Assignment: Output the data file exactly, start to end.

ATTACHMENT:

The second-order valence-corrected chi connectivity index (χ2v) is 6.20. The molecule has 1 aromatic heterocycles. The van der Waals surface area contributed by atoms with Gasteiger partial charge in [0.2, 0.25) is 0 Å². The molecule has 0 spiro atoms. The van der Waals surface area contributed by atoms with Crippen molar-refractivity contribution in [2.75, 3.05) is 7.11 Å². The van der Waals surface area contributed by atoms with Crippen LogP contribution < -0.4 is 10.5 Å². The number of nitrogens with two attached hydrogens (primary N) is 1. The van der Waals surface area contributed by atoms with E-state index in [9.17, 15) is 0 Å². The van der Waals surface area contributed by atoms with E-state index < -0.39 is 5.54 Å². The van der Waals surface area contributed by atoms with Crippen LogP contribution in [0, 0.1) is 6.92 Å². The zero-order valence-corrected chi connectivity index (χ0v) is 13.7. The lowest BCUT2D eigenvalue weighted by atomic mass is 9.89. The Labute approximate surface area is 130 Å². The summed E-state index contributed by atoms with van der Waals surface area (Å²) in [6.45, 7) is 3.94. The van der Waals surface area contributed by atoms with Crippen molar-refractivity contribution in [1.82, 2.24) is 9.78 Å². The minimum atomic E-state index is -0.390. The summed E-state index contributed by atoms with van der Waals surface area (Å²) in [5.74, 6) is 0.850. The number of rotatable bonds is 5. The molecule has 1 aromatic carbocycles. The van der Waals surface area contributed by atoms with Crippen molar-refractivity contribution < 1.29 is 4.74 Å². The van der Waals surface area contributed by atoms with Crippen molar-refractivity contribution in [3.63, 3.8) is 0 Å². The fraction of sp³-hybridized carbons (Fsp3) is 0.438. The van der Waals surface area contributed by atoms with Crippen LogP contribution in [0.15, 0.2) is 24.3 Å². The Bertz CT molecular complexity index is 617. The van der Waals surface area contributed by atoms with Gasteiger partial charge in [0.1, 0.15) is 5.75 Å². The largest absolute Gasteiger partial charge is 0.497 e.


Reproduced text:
The second-order valence-corrected chi connectivity index (χ2v) is 6.20. The molecule has 1 aromatic heterocycles. The van der Waals surface area contributed by atoms with Gasteiger partial charge in [0.2, 0.25) is 0 Å². The molecule has 0 spiro atoms. The van der Waals surface area contributed by atoms with Crippen molar-refractivity contribution in [2.75, 3.05) is 7.11 Å². The van der Waals surface area contributed by atoms with Crippen LogP contribution < -0.4 is 10.5 Å². The number of nitrogens with two attached hydrogens (primary N) is 1. The van der Waals surface area contributed by atoms with E-state index in [9.17, 15) is 0 Å². The van der Waals surface area contributed by atoms with E-state index < -0.39 is 5.54 Å². The van der Waals surface area contributed by atoms with Crippen LogP contribution in [0, 0.1) is 6.92 Å². The zero-order valence-corrected chi connectivity index (χ0v) is 13.7. The lowest BCUT2D eigenvalue weighted by atomic mass is 9.89. The Labute approximate surface area is 130 Å². The summed E-state index contributed by atoms with van der Waals surface area (Å²) in [6.45, 7) is 3.94. The van der Waals surface area contributed by atoms with Crippen molar-refractivity contribution in [1.82, 2.24) is 9.78 Å². The minimum atomic E-state index is -0.390. The summed E-state index contributed by atoms with van der Waals surface area (Å²) in [5.74, 6) is 0.850. The number of rotatable bonds is 5. The molecule has 1 aromatic carbocycles. The van der Waals surface area contributed by atoms with Crippen molar-refractivity contribution < 1.29 is 4.74 Å². The van der Waals surface area contributed by atoms with Crippen molar-refractivity contribution in [3.63, 3.8) is 0 Å². The fraction of sp³-hybridized carbons (Fsp3) is 0.438. The van der Waals surface area contributed by atoms with Crippen LogP contribution in [0.15, 0.2) is 24.3 Å². The Bertz CT molecular complexity index is 617. The van der Waals surface area contributed by atoms with Gasteiger partial charge in [0.1, 0.15) is 5.75 Å². The largest absolute Gasteiger partial charge is 0.497 e.